Is that true even in, say, Vancouver?

friends from out west seem to be a little less comfortable with French compared to people from Toronto who've taken the same number of years of French in school. But it's not a big gap. That said, unless there's a big specific enclave of Spanish speakers in Vancouver (or Calgary, or whatever) of which I'm unaware, I'd say French is still more useful. It still appears on all the packaging, many signs, etc..

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Yes, French would be more useful in Canada. It is, after all, an official language and you can find French communities in many places outside of Quebec.

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Americans find Spanish more useful as a second language and Canadians French, for the reason that it's simply more spoken.

Is that true even in, say, Vancouver?

That said, unless there's a big specific enclave of Spanish speakers in Vancouver (or Calgary, or whatever) of which I'm unaware, I'd say French is still more useful. It still appears on all the packaging, many signs, etc..

In Vancouver, Mandarin or Cantonese might be more useful than French or Spanish.

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I don't agree that high-end cooking = French cooking. That might have been true 10 years ago, but today, while many French terms are still employed, it's highly arguable that French cuisine rules. Regardless, if you hang around good kitchens, you'll pick up culinary French whether you want to or not. They wrote it down first, so they got to name pretty much everything.

I should've known I catch flak for that one! No slight was intended. I agree there are other fine culinary styles: Chinese (of all types), Sushi, American BBQ, Italian. I just got lazy. A better and longer way to say it would be that the root of Western culinary culture is French. Many, many terms used in almost all cooking have French names. It's sort of like how no matter the nationality of a classical composer, the convention was generally to use Italian names for the movements.

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I should've known I catch flak for that one!  No slight was intended.  I agree there are other fine culinary styles:  Chinese (of all types), Sushi, American BBQ, Italian.  I just got lazy.  A better and longer way to say it would be that the root of Western culinary culture is French.  Many, many terms used in almost all cooking have French names.  It's sort of like how no matter the nationality of a classical composer, the convention was generally to use Italian names for the movements.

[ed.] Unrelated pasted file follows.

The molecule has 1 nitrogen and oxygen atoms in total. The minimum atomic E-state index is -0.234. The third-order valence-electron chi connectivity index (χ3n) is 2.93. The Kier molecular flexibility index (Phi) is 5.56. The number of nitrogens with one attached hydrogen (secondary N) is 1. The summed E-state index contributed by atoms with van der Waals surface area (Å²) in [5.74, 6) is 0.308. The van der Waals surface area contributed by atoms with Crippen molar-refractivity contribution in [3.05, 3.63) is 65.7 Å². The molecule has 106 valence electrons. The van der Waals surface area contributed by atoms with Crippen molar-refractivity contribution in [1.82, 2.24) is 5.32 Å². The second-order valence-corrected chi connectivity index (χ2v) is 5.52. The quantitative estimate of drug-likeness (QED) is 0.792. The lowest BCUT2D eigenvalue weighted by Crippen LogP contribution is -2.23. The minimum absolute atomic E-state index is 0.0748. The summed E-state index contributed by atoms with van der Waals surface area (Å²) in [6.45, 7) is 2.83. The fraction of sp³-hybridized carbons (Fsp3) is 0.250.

Then one needn't study French when one can simply study food.

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How skilled are you at learning languages?

Both Spanish and French are Romance languages, so if you become fluent in one, it will be easier for you to learn the other. That being said, having studied both (but having become proficient at neither), I found Spanish easier to learn than French in terms of pronunciation (French has some weird vowel stuff going on). French is also heavily influenced by Germanic languages (English is a Germanic language), so the grammar sometimes strays from that of other Romance languages.

What's my point? I'd go for Spanish first, just because it's easier (to me) and it will be an easier segue to learning other Romance languages including French.

But you should also be thinking about your near future--will you be working primarily in the US at first? If yes, Spanish is probably more useful (especially in Florida, where iirc you're from).

Or are you thinking of going abroad to stage somewhere--and if yes, Spain or France? Yes, most people think of France first in terms of classical cooking, but Spain is producing a lot of great food now, too. Which are you more interested in?

Pick one, and then you've also picked the language you should study first.

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I should've known I catch flak for that one!  No slight was intended.  I agree there are other fine culinary styles:  Chinese (of all types), Sushi, American BBQ, Italian.  I just got lazy.  A better and longer way to say it would be that the root of Western culinary culture is French.  Many, many terms used in almost all cooking have French names.  It's sort of like how no matter the nationality of a classical composer, the convention was generally to use Italian names for the movements.

Then one needn't study French when one can simply study food.

Ouch! Tough crowd! :wink: Try studying Popper- the words we use for things are hard to disentangle from the things we use them for. No, that doesn't mean you can't cook French without learning the lingo but French names will continue to be used in Western cuisine. And I won't apologize for enjoying French culture and the pure beauty of the language. You can do as you see fit!